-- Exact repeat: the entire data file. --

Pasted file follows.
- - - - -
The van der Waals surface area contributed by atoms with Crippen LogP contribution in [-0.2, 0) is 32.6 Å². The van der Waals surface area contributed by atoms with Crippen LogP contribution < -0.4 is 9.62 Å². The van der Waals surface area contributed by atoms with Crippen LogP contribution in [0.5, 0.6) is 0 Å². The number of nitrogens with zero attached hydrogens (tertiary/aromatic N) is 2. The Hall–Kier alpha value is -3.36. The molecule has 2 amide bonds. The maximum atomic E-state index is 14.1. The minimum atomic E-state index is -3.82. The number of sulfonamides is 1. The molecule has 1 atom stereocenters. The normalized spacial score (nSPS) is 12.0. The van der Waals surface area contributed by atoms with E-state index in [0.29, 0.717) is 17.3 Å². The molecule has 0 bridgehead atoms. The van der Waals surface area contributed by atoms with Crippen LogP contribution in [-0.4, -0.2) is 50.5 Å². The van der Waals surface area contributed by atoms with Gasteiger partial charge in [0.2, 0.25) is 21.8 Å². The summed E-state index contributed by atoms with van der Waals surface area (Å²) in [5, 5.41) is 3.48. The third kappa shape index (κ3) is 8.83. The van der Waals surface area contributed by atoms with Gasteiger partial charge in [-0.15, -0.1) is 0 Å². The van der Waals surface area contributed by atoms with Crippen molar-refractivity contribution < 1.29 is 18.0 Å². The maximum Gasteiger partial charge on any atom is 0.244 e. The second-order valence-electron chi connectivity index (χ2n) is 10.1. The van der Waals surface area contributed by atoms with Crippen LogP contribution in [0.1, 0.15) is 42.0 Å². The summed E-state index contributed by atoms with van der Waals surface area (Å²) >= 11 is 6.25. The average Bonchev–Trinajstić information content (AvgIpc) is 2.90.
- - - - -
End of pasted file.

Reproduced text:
The van der Waals surface area contributed by atoms with Crippen LogP contribution in [-0.2, 0) is 32.6 Å². The van der Waals surface area contributed by atoms with Crippen LogP contribution < -0.4 is 9.62 Å². The van der Waals surface area contributed by atoms with Crippen LogP contribution in [0.5, 0.6) is 0 Å². The number of nitrogens with zero attached hydrogens (tertiary/aromatic N) is 2. The Hall–Kier alpha value is -3.36. The molecule has 2 amide bonds. The maximum atomic E-state index is 14.1. The minimum atomic E-state index is -3.82. The number of sulfonamides is 1. The molecule has 1 atom stereocenters. The normalized spacial score (nSPS) is 12.0. The van der Waals surface area contributed by atoms with E-state index in [0.29, 0.717) is 17.3 Å². The molecule has 0 bridgehead atoms. The van der Waals surface area contributed by atoms with Crippen LogP contribution in [-0.4, -0.2) is 50.5 Å². The van der Waals surface area contributed by atoms with Gasteiger partial charge in [0.2, 0.25) is 21.8 Å². The summed E-state index contributed by atoms with van der Waals surface area (Å²) in [5, 5.41) is 3.48. The third kappa shape index (κ3) is 8.83. The van der Waals surface area contributed by atoms with Gasteiger partial charge in [-0.15, -0.1) is 0 Å². The van der Waals surface area contributed by atoms with Crippen molar-refractivity contribution < 1.29 is 18.0 Å². The maximum Gasteiger partial charge on any atom is 0.244 e. The second-order valence-electron chi connectivity index (χ2n) is 10.1. The van der Waals surface area contributed by atoms with Crippen LogP contribution in [0.1, 0.15) is 42.0 Å². The summed E-state index contributed by atoms with van der Waals surface area (Å²) >= 11 is 6.25. The average Bonchev–Trinajstić information content (AvgIpc) is 2.90.